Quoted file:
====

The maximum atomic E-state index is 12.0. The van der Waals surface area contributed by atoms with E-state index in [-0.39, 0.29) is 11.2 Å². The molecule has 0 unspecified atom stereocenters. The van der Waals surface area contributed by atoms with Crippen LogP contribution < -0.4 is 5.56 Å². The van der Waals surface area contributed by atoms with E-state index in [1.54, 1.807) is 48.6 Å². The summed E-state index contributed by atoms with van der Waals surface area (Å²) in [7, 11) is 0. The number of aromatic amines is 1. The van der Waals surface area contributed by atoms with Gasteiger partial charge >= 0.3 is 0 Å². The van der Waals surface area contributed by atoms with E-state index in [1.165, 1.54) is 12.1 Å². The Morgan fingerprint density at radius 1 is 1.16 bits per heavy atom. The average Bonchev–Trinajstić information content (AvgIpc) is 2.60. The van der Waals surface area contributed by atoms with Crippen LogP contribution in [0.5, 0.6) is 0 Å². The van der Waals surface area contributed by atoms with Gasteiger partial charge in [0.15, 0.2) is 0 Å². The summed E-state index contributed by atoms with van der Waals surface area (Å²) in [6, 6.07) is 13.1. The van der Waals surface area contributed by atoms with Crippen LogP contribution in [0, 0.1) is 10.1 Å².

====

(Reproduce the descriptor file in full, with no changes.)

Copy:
The maximum atomic E-state index is 12.0. The van der Waals surface area contributed by atoms with E-state index in [-0.39, 0.29) is 11.2 Å². The molecule has 0 unspecified atom stereocenters. The van der Waals surface area contributed by atoms with Crippen LogP contribution < -0.4 is 5.56 Å². The van der Waals surface area contributed by atoms with E-state index in [1.54, 1.807) is 48.6 Å². The summed E-state index contributed by atoms with van der Waals surface area (Å²) in [7, 11) is 0. The number of aromatic amines is 1. The van der Waals surface area contributed by atoms with Gasteiger partial charge >= 0.3 is 0 Å². The van der Waals surface area contributed by atoms with E-state index in [1.165, 1.54) is 12.1 Å². The Morgan fingerprint density at radius 1 is 1.16 bits per heavy atom. The average Bonchev–Trinajstić information content (AvgIpc) is 2.60. The van der Waals surface area contributed by atoms with Crippen LogP contribution in [0.5, 0.6) is 0 Å². The van der Waals surface area contributed by atoms with Gasteiger partial charge in [0.15, 0.2) is 0 Å². The summed E-state index contributed by atoms with van der Waals surface area (Å²) in [6, 6.07) is 13.1. The van der Waals surface area contributed by atoms with Crippen LogP contribution in [0, 0.1) is 10.1 Å².